The Breakdown | Explaining Southern California's economy
Business & Economy

New study says that Californians are economically insecure

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Calculate your economic security.

We’re afraid in California. Very afraid. And according to a new study, that’s because nearly one in four Californians experienced large economic losses in 2010. This is what the Rockefeller Foundation and a team of researchers from Yale University found, as part of an ongoing project called the Economic Security Index (ESI).

The ESI was developed using publicly available data. It's defined like this:

The ESI is an annual index that represents the share of Americans who experience at least a 25 percent decline in their inflation-adjusted “available household income” from one year to the next and who lack an adequate financial safety net to replace this lost income until it returns to its original level.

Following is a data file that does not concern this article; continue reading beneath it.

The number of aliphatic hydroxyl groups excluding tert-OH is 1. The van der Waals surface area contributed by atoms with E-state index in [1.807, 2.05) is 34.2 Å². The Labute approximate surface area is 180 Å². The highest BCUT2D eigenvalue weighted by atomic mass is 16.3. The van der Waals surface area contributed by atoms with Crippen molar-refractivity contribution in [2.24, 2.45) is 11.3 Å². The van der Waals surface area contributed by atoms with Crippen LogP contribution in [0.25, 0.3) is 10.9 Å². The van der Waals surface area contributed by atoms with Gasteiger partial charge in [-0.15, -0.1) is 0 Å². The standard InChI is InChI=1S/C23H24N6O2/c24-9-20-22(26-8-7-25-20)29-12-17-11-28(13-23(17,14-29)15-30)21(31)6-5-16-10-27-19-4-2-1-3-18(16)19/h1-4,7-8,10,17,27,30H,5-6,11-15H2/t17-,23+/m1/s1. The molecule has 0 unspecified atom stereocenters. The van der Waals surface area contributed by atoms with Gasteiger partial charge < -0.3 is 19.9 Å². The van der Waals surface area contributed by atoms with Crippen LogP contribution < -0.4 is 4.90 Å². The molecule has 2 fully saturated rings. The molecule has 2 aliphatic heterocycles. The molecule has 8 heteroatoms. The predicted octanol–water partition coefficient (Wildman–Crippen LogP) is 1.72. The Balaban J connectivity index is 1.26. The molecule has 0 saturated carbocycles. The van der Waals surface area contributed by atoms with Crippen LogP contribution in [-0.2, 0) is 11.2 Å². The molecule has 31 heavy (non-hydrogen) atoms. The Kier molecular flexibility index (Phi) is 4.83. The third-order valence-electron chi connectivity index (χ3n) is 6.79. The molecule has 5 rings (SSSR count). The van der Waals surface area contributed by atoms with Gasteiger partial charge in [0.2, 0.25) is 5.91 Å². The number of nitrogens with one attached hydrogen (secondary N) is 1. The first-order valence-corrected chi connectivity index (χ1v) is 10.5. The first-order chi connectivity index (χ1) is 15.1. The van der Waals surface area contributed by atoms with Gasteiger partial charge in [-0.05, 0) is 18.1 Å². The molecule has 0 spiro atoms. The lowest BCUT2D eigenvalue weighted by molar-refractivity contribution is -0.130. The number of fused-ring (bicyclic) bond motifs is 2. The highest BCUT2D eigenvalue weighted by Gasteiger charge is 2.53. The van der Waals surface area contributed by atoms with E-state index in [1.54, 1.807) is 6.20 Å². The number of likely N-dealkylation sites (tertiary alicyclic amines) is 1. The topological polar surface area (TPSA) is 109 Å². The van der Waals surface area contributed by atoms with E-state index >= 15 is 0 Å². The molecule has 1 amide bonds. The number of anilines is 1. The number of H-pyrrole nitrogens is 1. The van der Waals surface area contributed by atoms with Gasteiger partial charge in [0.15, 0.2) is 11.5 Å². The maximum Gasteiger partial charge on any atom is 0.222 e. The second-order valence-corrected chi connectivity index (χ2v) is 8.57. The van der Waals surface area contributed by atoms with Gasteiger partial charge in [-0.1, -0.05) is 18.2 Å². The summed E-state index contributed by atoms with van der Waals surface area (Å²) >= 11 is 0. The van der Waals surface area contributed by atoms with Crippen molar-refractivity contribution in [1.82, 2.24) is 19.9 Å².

For stats geeks out there, I've grabbed the calculation that underlies and ESI and put it on top of this post. 

According to ESI, California isn't the most economically insecure state. In fact, we're not even in the top three. But we are sixth for economic insecurity. However, in 2010 fear in California hit a record level for the state, easily beating the national average. Those states ranked above us, interestingly, are all clustered in the South: Mississippi, Arkansas, Alabama, Florida, and Georgia.

Our ESI ranking isn't trivial. If you combine the top five in terms of their state economies, your get about $1.5 trillion — but you have another $500 billion to go before your get to California's $2 trillion. A nervous people is reponsible for a huge chunk of U.S. GDP, currently at about $15 trillion.

It’s not like we’ve ever been all that economically secure in the Golden State. Our nervousness runs higher than the rest of the country, possibly because we have more people exposed to major risk — people who don’t have college degrees, are Black or Hispanic, or a single parent. 

But we can reverse this, right? Maybe not. Unfortunately, the Rockefeller-Yale study says that we’re never going to be all that secure. Our ESI has gone up a whopping 33 percent since 1986.

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